Abilene Reporter-News, The (Newspaper) - July 3, 1974, Abilene, Texas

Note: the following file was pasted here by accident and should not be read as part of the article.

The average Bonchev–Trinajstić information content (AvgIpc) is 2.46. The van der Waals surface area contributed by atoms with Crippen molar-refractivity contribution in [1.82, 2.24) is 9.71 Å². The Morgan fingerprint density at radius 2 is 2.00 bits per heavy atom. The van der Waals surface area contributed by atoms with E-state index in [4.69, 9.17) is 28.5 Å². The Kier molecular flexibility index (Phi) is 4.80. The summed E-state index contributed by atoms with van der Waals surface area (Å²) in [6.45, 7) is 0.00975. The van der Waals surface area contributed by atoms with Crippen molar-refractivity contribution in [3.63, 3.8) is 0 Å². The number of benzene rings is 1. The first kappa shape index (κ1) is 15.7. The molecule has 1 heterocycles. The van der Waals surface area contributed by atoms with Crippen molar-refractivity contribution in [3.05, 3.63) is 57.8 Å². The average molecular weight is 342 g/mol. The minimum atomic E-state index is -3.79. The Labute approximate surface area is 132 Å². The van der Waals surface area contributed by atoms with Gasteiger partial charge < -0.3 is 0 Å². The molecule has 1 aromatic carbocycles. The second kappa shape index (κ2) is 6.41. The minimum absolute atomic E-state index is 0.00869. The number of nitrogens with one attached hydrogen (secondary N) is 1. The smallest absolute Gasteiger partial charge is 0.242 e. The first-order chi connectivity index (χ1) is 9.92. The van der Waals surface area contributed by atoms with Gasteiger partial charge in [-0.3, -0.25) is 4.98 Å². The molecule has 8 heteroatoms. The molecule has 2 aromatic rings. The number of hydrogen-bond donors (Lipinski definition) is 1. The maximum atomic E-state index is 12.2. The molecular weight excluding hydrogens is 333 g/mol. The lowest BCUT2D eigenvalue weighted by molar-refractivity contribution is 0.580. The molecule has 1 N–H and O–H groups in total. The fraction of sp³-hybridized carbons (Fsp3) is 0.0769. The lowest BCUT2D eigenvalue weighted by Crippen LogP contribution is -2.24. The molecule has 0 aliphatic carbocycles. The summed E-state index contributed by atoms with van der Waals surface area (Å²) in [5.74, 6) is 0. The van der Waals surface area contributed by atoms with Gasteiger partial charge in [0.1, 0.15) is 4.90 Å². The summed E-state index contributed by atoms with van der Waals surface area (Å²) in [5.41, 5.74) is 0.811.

"WITHOUT OR WITH OFFENSE TO. FRIENDS OR FOES WE SKETCH YOUR WORLD EXACTLY AS IT 94TH YEAR, NO. 16 PHONE 673-4271 ABILENE, TEXAS, 79604, WEDNESDAY EVENING, JULY 3, PAGES IN FOUR SECTIONS Associated Press By BLUE RFJCKER You're Too Late If You Wanted Changes Q. I'd be very inlereslcd lo know how much the Texas Constitutional Conven- tion Circus Is costing the taxpayers or Texas. This fiasco has been going on for quite some time and seems to be a per- manent fixture in our stale. llow much is paid delegates for their time and expenses? How do you gel to be a delegate? I'd guess they're making more money doing nolhlng, Ihan I am working. I might like lo get on this freeloariing bandwagon. A. Too late, you should have run for of- fice. Delegates are all senators and repre- sentatives of the Texas legislature. Approximately million was appropriat- ed in 1973 for the first 90 days which ran out May 31. Legislators had the authority to appropriate more, if needed, so a CD-day extension was granted and an additional S1.8 million, according lo me Constitutional Con- vention Information Center in Austin. The million includes per day paid each legislator plus actual expenses, tip lo one trip a back home, at 12 cents a mile, pins a month to pay his conven- tion staff This is in addition lo his annual salary of The 37 commissioners who traveled the slate listening to the people prior to the con- vention were on a budget but didn't spend thai much and will give some back. Commissioners' budget is in addition to the 53.8 million appropriated for the convention. Commissioners wrote a proposed conslilu- tion after taking testimony all over the state. The Constitutional Convention cannol meet legally after the end ot July. Legisla- tors expect to wrap it up by then. A. Are Porter Wagoner and Dolly Par- Ion married? How old is Dolly? A. They're married but nol to each other. Maybe they should be, everyone seems to think they're quite compatible. Dolly is the wife of asphall contractor Carl Dean. Her publicity releases say she's 28. Wagoner is a very private person, gives almost no infor- mation about his family has a dnlighter, lives in Nashville, ana is 41 years old. A. My African violets have green leaves but never produce any blooms. What's wrong? Why no productivity? A. African violets are temperamental so Fie sure: you're feeding it systematically, it's not a plastic plant, 33. it's not in loo large a pot, you divide the crownhcads if it's overcrowded. It'll grow like mart in a large pot but won't bloom, says plant expert Paula Cart- er. It needs light but not sunlight; nortmvin- dow is great. If you've talked to it sweetly and il docs not listen, try singing to it sotlly. "Sweet Violets" would be appropriate. A! Doesn't the terra "Congressman" cover both the U.S. Representative and Ihe U-S. Senator? How did it come to pass that we usually refer to (he Kepre- sentalive as a Congressman but almost never so refer to a Senator? A Onginally the word simply referred to any member of Ihe U.S. Congress but as time passed, for no special reason, the usage changed until by the turn of the cen- lury il was most commonly used lo denote a member of Ihe House of Representatives. Our dictionary defines congressman as a member of Ihe U.S. Congress, especially of (he House of Representatives. So if yon want to get technical it could be used cither way. Address questions to Action Line, Box 30, Abilene, Texas 79604. Names will not be used but questions must he signed anrf addresses given. Please include tel- ephone numbers if possible. I Area Relief I On Drought I To Be Asked fe A six-man disaster commit- 'tl lee will recommend to Taylor K> County commissioners Tues- K day that the county be de- (8 clared a disaster area lo ob- i lain relief for drought-hit 3' farmers and ranchers. Don Saverance, chairman of Ihe commillee, also said ef- forts are being made lo have the entire I9-county area served by Ihe West Central Texas Council of Governments declared a disaster area as well- THE MOVE, Saverance said, would lend support lo the committee's argument that Ihe Big Country is in need of federal government relief pro- grams because of the lack of rainfall. Individual county judges must make the recommenda-. lions to the governor, he siid. A target dale of July 15 has been set for the request. Ail-Time Bank Marks Set By DICK TARPI-F.Y Managing Editor Bank deposits and loans skyrocketed more than 20 per cent above figures a year ago in Abilene and Taylor County, reaching all-time highs June 30. Bankers were cautiously op- timistic about the economy. Record retail sales were off- set by worry about the agri- cultural economy because of lack of rainfall. Inflation and higli interest rates were still sources of concern, but bank- ers generally indicated a be- lief that inflation was tapering off some and that interest rales were near a crest. Abilene bank d e p p s i.t s soared from a year ago at the mid-vear bank call to a's o[ June 30 this year. Taylor County's eight, banks climbed from I0 Both were increases of 22 per cent. Previous records were es- tablished Dec. 31, 1973 mally year's end is Iho time of highest deposits when the five Abilene banks had on deposit and the count v's banks reached FOR THE FIRST lime in history, two ot the Abilene banks were over million in depDsits at the same bank call. Both Citizens National and First National banks had been over the million fig- ure before, hut not at the same time. A third hank, First State, was only slightly more than million away from the magic figure. Deposits 2nd Quarter 1st Quarter 2nd Quarter June 30, April 24, June 30, 1974 1974 Abilene Notional Bonk Bank of 7.920.CM6 7.817.252 Citizens National Bank Firsl Notional Bonk____ First Stole Bonk TOTAL ABILENE F M Nol'l Bonk, Mcrkol Home Slate Bank Trent 899.024 First State Bonk. Tuscola 5.670.050 5, 62.512 TOTAL 3 RURAL BANKS TAYLOR COUNTY TOTAL Loans in Abilene banks went over Ihe million mark for Ihe first time in his- tory, reaching while county banks totaled These figures are 21 per cent above a year ago and a four per cent gain in the past three monlhs. The emphasis on the rain problem was summed up slrongest by J.G. Wilks, presi- dent of the county's smallest bank, the Home Slate a.l Trent. "It's hot, dry, and we need Wilks said. '-That just sums it up real rain. We'll Handshake on Agreement President Nixon and Soviet leader Leonid In bark are Soviet President Nikolai Pndgorny and Pre- Brezhnev shake hands after completion of agree- jnier Alexei Kosygin. Next to Nixon is Viklor Sukhoclrev, inent signing ceremonies Wednesday in Moscow, ihe translator. (AP Wirephoto) Leaders Aim for Nuclear Limitations By BARRY SCIIWEID Associated 1'ress Writer MOSCOW (Al1) President Nixon and l.eonitl I. Brezhnev agreed today lo aim for a 10-year pad limiting offensive nuclear weapons but aban- doned their search fov a per- manent accord. In a joint communique sum- ming up their third summit conference, the A m e r i can President and the chief of Ihe Soviet Communist parly also committed their governments to stop underground nuclear, weapon tesls with an explosive force of more than 150 kilotons and to put new limits on their missile defense systems. The underground test treaty is lo lake effecl in 21 monlhs, on March 31, I97G, and 're- quires the approval of two- thirds of the U.S. SciiiUe. The agreement on missile defen- ses, which is in Ihe form of a protocol to the 1972 treaty, probably will be submitted to Congress in the form of a res-. olulion seeking endorsement. As part of the partial tesl ban, Nixon and Brezhnev came lo an unwritten under- standing that observers from each govennent would be al- lowed to visit the other's test sites to verify compliance. If implemented, it would he the first time the Soviet Union has allowed such American observers on its territory. Secretary of Stale Henry A. Kissinger told newsmen the two leaders had.given up the goal of a permanent ban on offensive nuclear weapons. But he said the third annual WEATHER" U.S. OF COMMERCE Ngtlorul WHtMf (Wnnwr Mop, PI. SC) ABILENE AND VICINI1Y (Id-mile radius) Portly cloudy ana continued worm rriroueh Thursday. winds 15 to 25 mph. High today and Thursday In mld-Ml. Low tanlQM In mhl-70s. Wind warnings In effect on area lakes lodfly. High and row for 74 hours ending 9 a.m.; 96 and 73 Hlgti ind low same date lasl year: 9J end 71. Sunrise today: tonigM: Sunrise tomorrow: Nixon-Brezhnev s u in m i I "shouldn't he seen in terms of hilling a home run on one oc- casion." A 10-year pad, if it can ho worked out by U.S. and Soviet negotiators in Geneva, would cover "the realities" of fore- seeable weapons development, and "that is about as perma- nent" as any accord that could bii- arranged now, Kis- singer said. Nixon and Brezhnev met late in the morning in advance, of the ceremonial signing of the communique. .The President was lo leave for the United Slates in the afternoon. With.theirT972 ban on some offensive weapons running out in 1977, the two leaders agreed that a new treaty should be, completed "at Ihe earliest possible date" and should run until 19S5. It would try to limit both newer type weapons, in- cluding missiles with multiple warheads, and the numbers being deployed. Kissinger said the key prob- lem remains how lo correlate the 3-to-l U.K. advantage in missiles with multiple '.var- lie-ads and the Soviet advan- tage in launchers. lie said he expects Ihe Ge- neva negotiations to resume on Aug. I "give or lake a couple of weeks." The 150-kiloton celling on underground nuclear explo- sions to which Nixon .mil Brezhnev agreed is equivalent lo the explosive force of tons of TNT, or times the force of the atomic bombs the Unite d Stales dropped on Hiroshima and Na- gasaki. The most powerful nu- ciear device so far tested had a force equivalent to 57 mil- lion tons of TNT ami was ex- ploded by the Soviet Union in 1961. Kissinger said the two gov- ernments had in mind a fot- lowup agreemenl that would permit explosions for peaceful uses above the 150-kiloton lim- il. Such an agreement, he .said, would call for Ihe pres- ence of observers at the lest explosions, most probably from the two powers but pos- sibly from third countries. The agreement on missile defense systems expands Ihe 1972 treaty which limited the two countries lo two such in- stallations each. Only one is in place in each country tha Soviets' protecting Moscow and the American system shielding Miniiteman missiles at' Grand Forks, N.D. Today Nixon and Brezhnev agreed not to build the second insl.il- lation. Kissinger said this "has pro" found strategic consequences" since multiple warheads were developed primarily lo over- come the antiballislic mis- siles, or ABMs. He said within five years Ihe United Stale.; and the Soviet Union could choose to relocate Ihe rme missile defense system now permitted. Nixon and Brezhnev also joined .in a slaleinent advocia- ing that measures be taken lo guard against changing Ihe environment for military pur- poses. The communique touched on a number of world problem.; and olher negotiations that arc going on. The two leaders said "re- moval of Hie danger of war and tension" in the Middle East was of paramounl impor- tance and urgency. In Europe, Ihey called for a "successful completion" of Ihe security conference now NEWSlNDEX Amusements 7D Bridge 4B' Business Outlook 5E3 ClossifierJ 2-6D Comics 7B Fdilcrials 4A Horoscope 5B Hospilol Policnls 5C Obituaries............. 6D Soorls 1-4C To Your Good Heallh...... 5B TV Loq................ 7D TW Seoul 7D Women's Nevi 3E hogged down in Geneva. The United States agreed with So- viet desires that it wind up with a 3-iwlion summit meet- ing lo increase its importance in Ihe eyes of the world, but Kissinger stressed-tlial such a summit should be held only if il was waiTiinled. At Ihe conference, Ihe Soviet Union is seeking formal West- ern recognition of ils hege- mony in Eastern Europe, while the West is demanding lhat in exchange the Kremlin lower ils barriers to free nioraiiienl of persons and ideas in and put or the .Soviet bloc. Speaking on the issue of c u r b i n g offensive missiles, Kissinger at one point re- marked that "bcth sides have to convince Ilieir military es- tablishments of the need for restraint." Reporter-News Business Office Closed July 4th Whrfe both morning and even- ing editions wilt be published as usual Thursday, Ihe business office will be closed for the July 4th hoflday. Deadline for Classified Ads to run Thursday and or friday od Family Weekenders should be placed today by P.M. If You Miss Your Paper on Thursday, call before A.M, lor the morning edilron ond before 7 P.M. for ihe evening ond one will be delivered lo you. Have a safe arid happy 4thl Loans Abilene National Bank Bank of Commcrct Citizens National Bank hirst National Bank First State Dank....... TOTAL ABILENE F M Nol'l Bonk Merkel Home Stale Bank, Trent State Bank Tuscola TOTAL 3 RURAL BANKS 2nd Quarter 1st Quarter 2nd Quarter June 30, April 24, June 30, 1974 1974 1973 8815.307 1632224 '332 494 16 1 794.172 375B.B91 TAYLOR COUNTY TOTAL 7 have a complete (crop) Failure if we don't get rain. It's pretty Merkel and .Tuscola bank presidents also cinpliasi-ml Hie drought problem, while presidents of the five Abilene banks were a litlle more opti- mistic, while sharing concent for the critical need of good rains. "MOST PEOPLE T talk said John Wright, president of First Slate Bank ol Abilene, "arc of the opinion dial a good rain, lower interest rates and higher cattle prices are our most urgent needs. Agri- culture is a very imporlant. segment of our economy ami the fact that prices for raw [arm pvDduc-ls have dropped for the fourth consecutive month is very disturbing. "There'is sonic evidence of progress in slowing .jn.Flall.on and in the rate of general price increases. Industrial out- put is up. Expansion in energy Forecasters See Brisk Winds Only Although Ihunderslorms and at least one tornado menaced the Texas Panhandle Tuesday night, forecasters at the Natiou- ;il Weather Service said Wednes- day that Abilene is in [or no more than brisk winds. Forecaster Darren Crawford said Ilial a low pressure through lo the west is kicking up the winds, bill thai il should pass through the area by Tlmrsciay. OTHEK THAN a .strong, dry, southerly blow, no oilier effect is expected from the system, he said, and Ihe winds should drop off Thursday. Gusts above 50 inph were measured in Lubbock, where blowing dust cut visibility lo less than one-half mile at times. Crawford said no dust is ex- pected in Abilene because nf Hie trough. Hail also accompanied Ihe storms in Ihe Panhandle and Ihe Vlains sector of New Mexico. Radflr spotted a tornado funnel cast or Whitefacc spinning east- ward toward Lubbnck, but it ap- parently disappeared without doing any damage. Although showers and brief torrential downpours dampened some localities in far Tex- as, chances for rain in Abilene continue to lie about nil, Craw- ford said. output has contributed signifi- cantly lo this advance in pro- duction. The capital goods boom continues lo furnish a solid underpinning to the re- covery and most forecasters now expect steady improve- ment in Ihe economy for the rest ol Ihe year." "ECONOMIC conditions in the Abilene area remain very said nobevt Upton, president of Citizens National Hank of Abilene. "Business activity is moving at a rapid pace. We (lo notice that the increased cost of bur- rowing is now beginning lo -slow in some areas. We think we've about readied the peak and are looking forward to E tlownlourn.m Ihe near future. Inflation has hurl most busi- nesses: however, most of our customers report their overall profits are at their highest Icv- .els." Improved conditions in the oil economy has offset some of the other problem areas, Kenneth Murphy, executive vice presi- dent of the First National Bank of Abilene, pointed out. "The Abilrae business, econo- my is experiencing an excep- tionally strong he said. "Tliis is evidenced particularly by the recent report rellccling increased retail sales. The lack of vain coupled with the de- pressed livestock market on Iho other hand does represent mat- ters of considerable concern. "Offsetting this segment to a large extent is the oil business, which without question is play- ing a very significant part in our overall healthy economic situalio'n Ihis year in this area. "I DON'T KF.K any disaster (for the Flanking but certainly I think the agricultural year is going to be disappoint- ing. We certainly hope the inter- est rales are peaking out and dial we'll be able lo sec some decline in line light money situa- tion (luring Ihe next two ters." Don Hank of Com- merce president, stressed Ihul high interest rales are tied to IhK inflation problem. ''Prices arc rising more than people can Maples said. "This country just must get ran- Irol of inflation, and certainly a lax cut is no way lo do it. I expect we will see generally high interesl rales for as long as it takes lo gel jnllalion back un- der control." Maples said lie didn't know of Sre BANK, Pg.'3-A, Col. 1 East Texas Banker Joins 1st National Joseph kklwin Canon has been elected vice president and a irusl officer al First iViilioiiiil I'ank. He will join the slatf Monday. Canon comes to Abilene from Lutkiu where he has been senior vice president Irust officer aX Lutkin Nation- ill Hank. He was also formerly will) Forl Worth National Bank, and with Price, Water- house and Co. as a staff ac- countant. CANOX IS an attorney, hav- ing received his law degree from the University of Texas. His undergraduate work was at Notre Dame and Texas Tech University, and he has a BA degree in economics. A native of Midland, he was graduated from Aliclland High School. An Army veteran, he atliiincd Ihe rank of captain in Ihe Adjutant General Corps, served in Vietnam, and was awarded the Bronze Star for meritorious service. Canon has hccn a member of the Tarranl Counly Junior Bar Assn., and is currently a member of Angelina County liar, and the Texas Har and JOSEPH EDWIN CANON Irani l.ulkin lias been serving as secretary of the Deep East Texas Estate Council. Canon is married to Ihe for- mer Josephine Ilanscn. They have, two sons, Kevin, 5, anil Kyle, .3. The' family attends Hie Christian Church and will reside at S. 20th.